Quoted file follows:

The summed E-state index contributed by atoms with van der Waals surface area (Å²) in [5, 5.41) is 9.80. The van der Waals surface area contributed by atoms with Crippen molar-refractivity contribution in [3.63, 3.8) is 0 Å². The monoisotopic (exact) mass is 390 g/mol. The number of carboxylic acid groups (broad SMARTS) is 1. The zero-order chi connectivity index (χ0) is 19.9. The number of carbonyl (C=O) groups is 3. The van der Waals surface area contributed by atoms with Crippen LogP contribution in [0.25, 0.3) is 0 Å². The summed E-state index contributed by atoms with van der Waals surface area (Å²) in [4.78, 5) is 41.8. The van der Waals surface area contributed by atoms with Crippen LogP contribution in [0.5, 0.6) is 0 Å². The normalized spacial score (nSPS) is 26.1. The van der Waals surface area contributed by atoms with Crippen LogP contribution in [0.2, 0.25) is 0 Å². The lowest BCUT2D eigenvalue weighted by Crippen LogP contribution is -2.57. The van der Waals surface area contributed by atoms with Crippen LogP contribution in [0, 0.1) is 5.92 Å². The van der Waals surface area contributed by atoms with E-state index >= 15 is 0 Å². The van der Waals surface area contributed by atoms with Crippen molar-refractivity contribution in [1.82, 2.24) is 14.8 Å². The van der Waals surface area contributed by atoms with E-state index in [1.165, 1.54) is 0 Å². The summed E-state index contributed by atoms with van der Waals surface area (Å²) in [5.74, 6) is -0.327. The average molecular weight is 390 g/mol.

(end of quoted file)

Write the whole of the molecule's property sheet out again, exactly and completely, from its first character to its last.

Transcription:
The summed E-state index contributed by atoms with van der Waals surface area (Å²) in [5, 5.41) is 9.80. The van der Waals surface area contributed by atoms with Crippen molar-refractivity contribution in [3.63, 3.8) is 0 Å². The monoisotopic (exact) mass is 390 g/mol. The number of carboxylic acid groups (broad SMARTS) is 1. The zero-order chi connectivity index (χ0) is 19.9. The number of carbonyl (C=O) groups is 3. The van der Waals surface area contributed by atoms with Crippen LogP contribution in [0.25, 0.3) is 0 Å². The summed E-state index contributed by atoms with van der Waals surface area (Å²) in [4.78, 5) is 41.8. The van der Waals surface area contributed by atoms with Crippen LogP contribution in [0.5, 0.6) is 0 Å². The normalized spacial score (nSPS) is 26.1. The van der Waals surface area contributed by atoms with Crippen LogP contribution in [0.2, 0.25) is 0 Å². The lowest BCUT2D eigenvalue weighted by Crippen LogP contribution is -2.57. The van der Waals surface area contributed by atoms with Crippen LogP contribution in [0, 0.1) is 5.92 Å². The van der Waals surface area contributed by atoms with E-state index >= 15 is 0 Å². The van der Waals surface area contributed by atoms with Crippen molar-refractivity contribution in [1.82, 2.24) is 14.8 Å². The van der Waals surface area contributed by atoms with E-state index in [1.165, 1.54) is 0 Å². The summed E-state index contributed by atoms with van der Waals surface area (Å²) in [5.74, 6) is -0.327. The average molecular weight is 390 g/mol.